Covington is hiring an outside company to collect delinquent taxes in other to protect the ability of police officers, firefighters, and public works employees to help residents.
Services, residents suffer when people skip out of paying
COVINGTON, Ky. - Residents and businesses who pay taxes to the City of Covington shouldn’t be forced to make higher payments - or receive fewer services - because their neighbors refuse to pay their own taxes.
That’s the premise behind the Covington City Commission’s decision to hire an expert to collect delinquent taxes that have been on the books for years.
“We’re taking this step to ensure fairness,” said Muhammed Owusu, Covington’s Finance Director. “When people don’t pay their taxes, they increase the burden on the rest of us to fully fund critical services related to public protection, smooth streets and sidewalks, and job creation.”
The City Commission voted 5-0 Tuesday night to accept the bid of Avenu Insights & Analytics LLC for a three-year period with an option to renew for two one-year periods.
The company has two tasks, Owusu said, the first relatively straightforward and the second more complicated:
- Recover past-due property taxes, which are thought to total approximately $2.7 million for the calendar years 2015-2017 alone. The amounts of these bills are generally known, it’s just a matter of being persistent about collecting them, he said.
- Recover occupational (or business net profit) taxes owed the City by first identifying or “discovering” companies that should have registered with the City but didn’t, and then collecting those taxes.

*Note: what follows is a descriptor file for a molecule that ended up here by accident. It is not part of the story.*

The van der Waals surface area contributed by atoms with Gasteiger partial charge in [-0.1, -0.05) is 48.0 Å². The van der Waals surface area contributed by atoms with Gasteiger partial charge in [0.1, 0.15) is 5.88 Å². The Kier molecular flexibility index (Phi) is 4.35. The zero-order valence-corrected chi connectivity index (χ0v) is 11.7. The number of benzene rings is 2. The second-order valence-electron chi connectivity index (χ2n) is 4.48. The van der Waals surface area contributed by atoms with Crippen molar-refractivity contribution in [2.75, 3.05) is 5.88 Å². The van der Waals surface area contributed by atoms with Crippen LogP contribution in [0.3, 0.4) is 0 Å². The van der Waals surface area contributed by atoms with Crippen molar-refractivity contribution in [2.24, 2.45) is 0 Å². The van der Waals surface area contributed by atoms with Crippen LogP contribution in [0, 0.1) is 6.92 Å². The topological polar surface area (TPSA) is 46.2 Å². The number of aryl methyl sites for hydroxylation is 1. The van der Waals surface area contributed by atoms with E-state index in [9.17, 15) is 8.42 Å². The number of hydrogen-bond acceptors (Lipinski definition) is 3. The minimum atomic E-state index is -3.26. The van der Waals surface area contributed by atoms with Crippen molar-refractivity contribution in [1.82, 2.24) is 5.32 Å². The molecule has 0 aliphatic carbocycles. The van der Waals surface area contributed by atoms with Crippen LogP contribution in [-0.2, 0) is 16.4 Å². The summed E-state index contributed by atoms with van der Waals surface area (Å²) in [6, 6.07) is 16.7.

The City is legally permitted to go back 11 years for property taxes and seven years for occupational license taxes.
The contract will not cost taxpayers upfront. Rather, the company will be paid out of the taxes it collects - 25 percent of the delinquent property taxes and 40 percent of the delinquent occupational taxes it “discovers” and collects. The law allows the City to pay the company by assessing an additional fee on top of the taxes collected, but officials have decided not to assess that fee and instead pay the company out of the collections.
However, the City will assess penalties and interest on the back taxes.
Owusu assured the City Commission that the company won’t be going after people who are “a little late” on their taxes. It will target so-called difficult debts that have been on the books for at least a couple of years despite previous efforts to collect.
The collective amount of these debts is high because until recently, the Finance Department was left severely understaffed by decisions to leave vacant positions unfilled, Owusu said.
City Manager David Johnston said that most residents should welcome the initiative, since every uncollected dollar is a dollar “stolen away” from police and fire protection, job creation, street infrastructure, and the code inspections that protect the health and safety of neighbors from threats near their homes.
“Taxes are an investment in a stronger City and a higher quality of life for all of us,” Johnston said. “Those who try to avoid paying their share either make the costs go up for everyone else or limit the quality of the services we can provide.”
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